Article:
Small towns are reputed to be friendly places. If you visit Iola, Wis., population 1,300, I think you will find that we live up to our reputation – most of the time.
I was up and out early this morning to clear away the snow that had fallen yesterday and overnight. This is not an unusual activity this time of year.
There are times of the day when you can hear shovels scraping in unison and snowblower engines working.
It was fairly silent when I began. Someone began shoveling next door. When I got near him I said good morning. He ignored me.
For a split second I was thinking how odd this was, but then I noticed that beneath his orange hunter’s cap was not a set of ear muffs, but headphones. He wasn’t ignoring me, he just hadn’t heard me.
This, naturally made me think of coin shows and the occasional letter to the editor that I receive offering an example of rude treatment of a customer by a dealer at a coin show.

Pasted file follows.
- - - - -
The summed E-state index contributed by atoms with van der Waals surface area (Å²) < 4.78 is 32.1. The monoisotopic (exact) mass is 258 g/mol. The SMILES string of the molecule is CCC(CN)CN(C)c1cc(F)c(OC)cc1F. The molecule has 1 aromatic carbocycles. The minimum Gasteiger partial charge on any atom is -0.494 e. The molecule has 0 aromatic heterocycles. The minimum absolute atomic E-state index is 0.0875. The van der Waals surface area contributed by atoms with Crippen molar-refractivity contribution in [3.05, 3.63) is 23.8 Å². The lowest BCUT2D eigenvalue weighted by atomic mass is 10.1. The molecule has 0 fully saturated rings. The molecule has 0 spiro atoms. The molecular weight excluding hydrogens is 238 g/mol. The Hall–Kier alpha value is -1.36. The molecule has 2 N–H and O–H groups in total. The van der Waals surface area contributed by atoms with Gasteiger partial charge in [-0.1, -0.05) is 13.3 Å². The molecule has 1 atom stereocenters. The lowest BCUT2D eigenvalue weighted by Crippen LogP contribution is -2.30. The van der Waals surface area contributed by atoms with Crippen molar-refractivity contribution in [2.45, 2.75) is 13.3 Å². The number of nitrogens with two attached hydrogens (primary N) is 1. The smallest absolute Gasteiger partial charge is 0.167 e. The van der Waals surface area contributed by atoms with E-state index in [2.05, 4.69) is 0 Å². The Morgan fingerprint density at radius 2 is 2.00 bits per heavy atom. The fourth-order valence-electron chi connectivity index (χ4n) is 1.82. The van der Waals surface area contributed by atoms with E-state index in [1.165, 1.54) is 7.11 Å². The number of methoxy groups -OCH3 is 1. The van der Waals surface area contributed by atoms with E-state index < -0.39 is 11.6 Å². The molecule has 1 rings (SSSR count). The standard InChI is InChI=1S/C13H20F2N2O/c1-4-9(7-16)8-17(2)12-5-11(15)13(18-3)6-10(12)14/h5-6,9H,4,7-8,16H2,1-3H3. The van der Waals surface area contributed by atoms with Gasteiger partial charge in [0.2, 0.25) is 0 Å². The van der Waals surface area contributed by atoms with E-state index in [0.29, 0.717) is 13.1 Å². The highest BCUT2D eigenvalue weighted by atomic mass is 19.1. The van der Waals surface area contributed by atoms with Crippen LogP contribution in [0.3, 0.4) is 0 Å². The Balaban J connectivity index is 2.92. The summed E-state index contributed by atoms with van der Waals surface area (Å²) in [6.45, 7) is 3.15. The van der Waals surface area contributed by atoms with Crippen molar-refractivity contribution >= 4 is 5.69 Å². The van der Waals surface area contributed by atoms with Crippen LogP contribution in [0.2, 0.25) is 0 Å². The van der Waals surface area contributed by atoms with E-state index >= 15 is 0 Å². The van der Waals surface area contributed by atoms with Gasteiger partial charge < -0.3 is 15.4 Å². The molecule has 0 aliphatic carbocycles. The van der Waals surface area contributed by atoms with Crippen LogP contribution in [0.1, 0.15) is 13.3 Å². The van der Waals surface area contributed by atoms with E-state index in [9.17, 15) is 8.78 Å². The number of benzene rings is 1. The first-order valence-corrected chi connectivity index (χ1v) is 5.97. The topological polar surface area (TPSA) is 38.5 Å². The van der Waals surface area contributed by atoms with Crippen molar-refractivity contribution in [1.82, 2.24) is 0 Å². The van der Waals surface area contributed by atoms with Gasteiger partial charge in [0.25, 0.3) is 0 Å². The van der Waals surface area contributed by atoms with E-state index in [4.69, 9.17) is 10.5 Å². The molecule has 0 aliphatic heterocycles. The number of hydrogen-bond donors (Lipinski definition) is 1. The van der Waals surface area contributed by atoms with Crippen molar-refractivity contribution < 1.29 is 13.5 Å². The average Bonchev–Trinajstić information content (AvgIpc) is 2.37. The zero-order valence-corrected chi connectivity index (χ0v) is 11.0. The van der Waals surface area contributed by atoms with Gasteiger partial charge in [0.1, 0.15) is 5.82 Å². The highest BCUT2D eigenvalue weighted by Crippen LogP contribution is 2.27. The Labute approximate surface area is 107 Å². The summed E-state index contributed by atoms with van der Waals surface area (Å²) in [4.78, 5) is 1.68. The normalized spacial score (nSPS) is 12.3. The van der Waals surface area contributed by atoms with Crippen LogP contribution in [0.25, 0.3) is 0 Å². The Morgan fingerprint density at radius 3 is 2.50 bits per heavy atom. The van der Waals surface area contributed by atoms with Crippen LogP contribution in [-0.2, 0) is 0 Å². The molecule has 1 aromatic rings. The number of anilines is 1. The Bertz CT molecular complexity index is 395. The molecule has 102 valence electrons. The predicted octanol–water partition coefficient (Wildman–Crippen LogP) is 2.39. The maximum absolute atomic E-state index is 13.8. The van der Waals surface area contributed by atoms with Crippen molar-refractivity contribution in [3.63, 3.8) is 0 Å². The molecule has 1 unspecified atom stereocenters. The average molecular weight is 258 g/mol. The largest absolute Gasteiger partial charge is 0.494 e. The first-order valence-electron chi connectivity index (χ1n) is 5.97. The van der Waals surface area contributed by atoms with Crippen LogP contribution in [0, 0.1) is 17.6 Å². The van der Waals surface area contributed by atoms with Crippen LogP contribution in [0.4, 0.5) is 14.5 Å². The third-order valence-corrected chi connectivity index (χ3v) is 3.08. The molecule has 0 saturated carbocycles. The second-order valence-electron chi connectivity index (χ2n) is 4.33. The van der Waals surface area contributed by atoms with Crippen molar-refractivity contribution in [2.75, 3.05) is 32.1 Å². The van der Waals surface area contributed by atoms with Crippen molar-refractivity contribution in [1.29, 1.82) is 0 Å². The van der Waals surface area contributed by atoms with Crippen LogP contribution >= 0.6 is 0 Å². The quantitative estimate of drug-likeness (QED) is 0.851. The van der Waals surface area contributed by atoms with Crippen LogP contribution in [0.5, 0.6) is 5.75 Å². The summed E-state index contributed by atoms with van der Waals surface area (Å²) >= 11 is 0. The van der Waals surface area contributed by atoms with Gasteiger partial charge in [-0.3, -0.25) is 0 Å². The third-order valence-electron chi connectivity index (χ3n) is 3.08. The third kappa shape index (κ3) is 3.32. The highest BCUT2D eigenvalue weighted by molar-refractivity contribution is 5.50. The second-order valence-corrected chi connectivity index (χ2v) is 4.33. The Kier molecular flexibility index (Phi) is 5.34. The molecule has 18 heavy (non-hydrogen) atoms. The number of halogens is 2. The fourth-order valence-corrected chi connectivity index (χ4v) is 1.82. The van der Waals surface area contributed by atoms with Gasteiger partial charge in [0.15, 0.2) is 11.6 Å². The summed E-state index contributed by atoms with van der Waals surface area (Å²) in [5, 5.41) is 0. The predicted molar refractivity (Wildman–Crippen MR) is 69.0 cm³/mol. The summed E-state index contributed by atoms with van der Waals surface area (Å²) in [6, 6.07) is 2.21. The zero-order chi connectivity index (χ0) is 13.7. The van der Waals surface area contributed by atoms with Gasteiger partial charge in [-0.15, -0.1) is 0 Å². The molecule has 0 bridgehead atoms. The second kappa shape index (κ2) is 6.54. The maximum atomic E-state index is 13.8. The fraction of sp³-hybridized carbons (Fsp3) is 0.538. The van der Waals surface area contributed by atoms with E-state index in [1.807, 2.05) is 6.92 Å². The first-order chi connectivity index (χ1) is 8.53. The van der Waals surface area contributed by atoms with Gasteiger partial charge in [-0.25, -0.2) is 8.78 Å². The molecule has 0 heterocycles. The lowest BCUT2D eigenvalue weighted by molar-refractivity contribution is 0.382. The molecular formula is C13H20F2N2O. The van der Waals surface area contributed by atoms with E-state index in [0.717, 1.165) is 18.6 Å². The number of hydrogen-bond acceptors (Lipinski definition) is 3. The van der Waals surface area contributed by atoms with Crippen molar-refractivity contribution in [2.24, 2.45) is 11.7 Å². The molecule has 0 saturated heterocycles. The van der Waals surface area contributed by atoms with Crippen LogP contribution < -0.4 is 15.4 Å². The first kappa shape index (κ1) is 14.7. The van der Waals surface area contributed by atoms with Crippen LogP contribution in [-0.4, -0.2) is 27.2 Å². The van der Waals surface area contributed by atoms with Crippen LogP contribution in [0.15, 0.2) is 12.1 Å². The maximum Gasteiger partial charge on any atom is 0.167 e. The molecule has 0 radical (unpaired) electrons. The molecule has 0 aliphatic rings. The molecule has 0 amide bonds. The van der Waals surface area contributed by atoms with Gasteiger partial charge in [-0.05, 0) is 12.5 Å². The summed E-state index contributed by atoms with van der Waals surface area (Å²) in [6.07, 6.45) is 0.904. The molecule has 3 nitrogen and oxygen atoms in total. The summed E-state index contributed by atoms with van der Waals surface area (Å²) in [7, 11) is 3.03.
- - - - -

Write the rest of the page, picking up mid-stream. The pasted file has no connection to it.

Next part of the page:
I know that rude treatment can happen at a coin show, but sometimes I think that what happens is more unintended than rude as was my experience this morning with my neighbor.
Shows are chaotic places. Sometimes you think you have a dealer’s attention and it is actually the fellow standing behind you that he was expecting.
Other times he might be on a cellphone that is out of your line of sight, or he might have his back to you frantically filling out a bill of sale for another dealer expected to arrive in the next five minutes.
So when you arrive at a dealer’s table at a show and he is slow to acknowledge that you are there, see if he might somehow be engaged in some other important business.
What in the first second or two might seem like rudeness, might be something else entirely.
In small towns, we tend cut people a little slack and that isn’t a bad thing to do at a coin show, either.
Buzz blogger Dave Harper is winner of the 2013 Numismatic Literary Guild Award for Best Blog and is editor of the weekly newspaper "Numismatic News."